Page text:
Friday, May 3, 2019

London Calling For My Cornwall Ancestors

Work brought me to London, so I added a few personal days to revel in one of my favorite cities.

Oh, and of course, delve into some family history!

London calling in search of my British ancestors

My English Roots

It was just last summer that I discovered the origins of my most recent British ancestry.

My third great-grandfather Thomas K. Stevens (spelling on his headstone in Colorado) was baptized on November 21, 1845 as Thomas Stephens in the small town of Breage in Cornwall, England (See A Felled Genealogy Brick Wall Paves the Way to Cornwall).

Thomas - who was killed in a Colorado mining accident on November 22, 1886 - was the son of Henry and Sarah (Kitto) Stephens. But who were their parents? Henry and Sarah's marriage record gave me names.

Henry was the son of another Henry and Elizabeth Stephens. Sarah was the daughter of John and Mary Kitto.

Could I learn more about my fifth great-grandparents?

RootsTech Research Pointers

Earlier this year, I attended a RootsTech presentation that featured Else Churchill, a genealogist with the Society of Genealogists in London. Since discovering Thomas Stephens' ancestral home village, I haven't spent much time researching the Stephens family line. This session equipped me with a lot of ideas on what to do when I returned to the investigation.

Else Churchell speaking at podium, RootsTech 2019

Finding myself on the other side of the pond, I decided I'd pay a visit to the Society of Genealogists in London and see what I could turn up on my recently-discovered English ancestors.

A Two Hour Search Yields New Clues

I checked in with the front desk and paid a nominal fee, affording me two hours of research time. After locking my bag in a locker, I found myself descending into the "lower library."

The clock was now ticking! Would I learn anything new?

Family Sleuther outside the Society of Genealogists in London.

I settled in front of a computer and began using the library's access to a handful of online databases, including Finding My Past (which I don't presently subscribe to) and the Cornwall Online Parish Clerks' database, which I have snooped in a bit.

With dedicated time focused on the Stephens, I found that the name was very popular. Not only the surname, but also the forename of my fourth and fifth great-grandfathers Henry. I took notes on all the Henry Stephens for further scrutiny at a later date when I wasn't under the pressure of the counting clock.

I soon landed on an exciting find: England's 1841 census for the town of Breage in Cornwall.

Enumerated were the households for Henry Stephens and John Kitto, my fifth great-grandfathers. In those respective households were Henry Stephens Jr and Sarah Kitto, my fourth great-grandparents.

Perhaps most exciting was the discovery that both heads of household were also miners. Their occupations were given as "copper miner." Apparently, Thomas K. Stevens carried on a tradition after immigrating to the United States as he continued in his grandfather's professional footsteps.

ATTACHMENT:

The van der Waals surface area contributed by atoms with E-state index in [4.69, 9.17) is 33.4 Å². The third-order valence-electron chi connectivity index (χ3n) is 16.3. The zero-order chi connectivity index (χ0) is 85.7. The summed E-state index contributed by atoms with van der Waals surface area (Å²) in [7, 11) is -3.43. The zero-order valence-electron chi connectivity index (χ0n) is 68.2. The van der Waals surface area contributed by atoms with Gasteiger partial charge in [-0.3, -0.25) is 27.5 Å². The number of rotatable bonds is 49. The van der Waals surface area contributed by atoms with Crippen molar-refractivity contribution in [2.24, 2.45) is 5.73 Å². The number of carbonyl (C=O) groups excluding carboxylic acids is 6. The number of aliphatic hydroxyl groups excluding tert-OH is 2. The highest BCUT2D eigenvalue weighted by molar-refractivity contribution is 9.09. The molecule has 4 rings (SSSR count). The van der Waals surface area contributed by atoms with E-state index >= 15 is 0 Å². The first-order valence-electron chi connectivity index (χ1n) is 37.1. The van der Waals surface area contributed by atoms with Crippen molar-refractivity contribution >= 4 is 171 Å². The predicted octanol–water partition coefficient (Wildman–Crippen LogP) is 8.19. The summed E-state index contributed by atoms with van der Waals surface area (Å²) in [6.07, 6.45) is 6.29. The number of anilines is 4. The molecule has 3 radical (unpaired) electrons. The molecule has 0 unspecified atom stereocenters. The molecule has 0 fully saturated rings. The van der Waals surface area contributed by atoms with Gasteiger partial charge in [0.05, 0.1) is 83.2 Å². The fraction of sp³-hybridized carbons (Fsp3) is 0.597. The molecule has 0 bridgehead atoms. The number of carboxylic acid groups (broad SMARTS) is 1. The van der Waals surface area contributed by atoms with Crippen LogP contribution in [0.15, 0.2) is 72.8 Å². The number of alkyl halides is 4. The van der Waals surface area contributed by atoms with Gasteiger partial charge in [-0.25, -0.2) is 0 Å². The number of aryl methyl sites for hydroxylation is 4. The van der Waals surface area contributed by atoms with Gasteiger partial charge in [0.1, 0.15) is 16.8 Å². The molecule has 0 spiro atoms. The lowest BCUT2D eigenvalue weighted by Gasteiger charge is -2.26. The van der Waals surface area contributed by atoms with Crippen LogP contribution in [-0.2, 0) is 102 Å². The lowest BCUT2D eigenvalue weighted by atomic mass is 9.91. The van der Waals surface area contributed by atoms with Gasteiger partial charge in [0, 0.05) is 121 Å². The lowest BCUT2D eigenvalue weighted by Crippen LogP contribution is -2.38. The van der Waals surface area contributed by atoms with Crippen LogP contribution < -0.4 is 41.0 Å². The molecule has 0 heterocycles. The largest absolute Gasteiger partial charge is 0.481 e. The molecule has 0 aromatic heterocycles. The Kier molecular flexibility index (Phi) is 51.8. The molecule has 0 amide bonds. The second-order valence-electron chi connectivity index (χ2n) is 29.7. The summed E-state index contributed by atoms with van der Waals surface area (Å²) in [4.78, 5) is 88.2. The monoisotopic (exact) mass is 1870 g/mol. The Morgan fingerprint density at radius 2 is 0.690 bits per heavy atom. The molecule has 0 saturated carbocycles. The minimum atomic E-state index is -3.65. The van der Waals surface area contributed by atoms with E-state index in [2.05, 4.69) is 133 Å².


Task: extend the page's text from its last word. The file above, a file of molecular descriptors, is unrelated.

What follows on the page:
1841 England Census for Breage, Cornwall

The census also provided me approximate ages for my fifth great-grandfathers - information that will help guide my continued research at home. John Kitto, aged 45, was born in about 1796. Henry Stephens, aged 40, was born in about 1801. The record also confirmed both men and their households were born in the county. 

I now had time frames and geography to guide future research.

Alas, as I found this record my research time was drawing to a close. Ages and occupations: not bad for a couple hours in London.

My next visit to England will have to include a trip to Cornwall, where I can walk the footsteps of my ancestors at Land's End.


  1. Kudos of your finds, Michael. Truly not bad for a couple of hours research in a new location.

    1. That's what I thought. And nice to scope out another genealogy resource overseas.

  2. We are heading to Cornwall in two and half weeks! I don't think we will be anywhere near Breage (I googled it), but if I am, I will wave to your ancestors. (I have no ancestors from that region, but will be spending a few days in London to see where my 3x-great-grandfather Hart Levy Cohen lived in the early 1800s.)

    1. Amy, this sounds like a fantastic adventure! I'm looking forward to reading your blogs detailing the journey. Enjoy!

  3. Oh Michael - What a Joy! I just can't wait to go to London. I'm waiting to see how Rootstech stacks up and gets the kinks out on their 1st time. I know you had a awesome time. So dreamy. I have a friend Fran Kitto the UK, I wonder if she would know more of your Kitto Surname? Have you met her yet? She is usually part of the Ambassadors Contingency from UK. I met her 4 years ago and we have kept in touch. I know this is a genealogy piece but would love to hear your personal excursions. So glad you got to do this. Your bringing your Travels right to us! Hoping my Living DNA tells me more about my English Roots. xoox's, True-

    1. I love London. It’s one of my favorite cities. My first trip outside the United States was to London (20 years ago next month!). I’m definitely an Anglophile and love British history, drama, literature, architecture... You name it!

      I had never heard of Kitto as a surname until I landed on this family line. I wonder if Fran traces her ancestry to Cornwall. Or maybe the name is more common across England?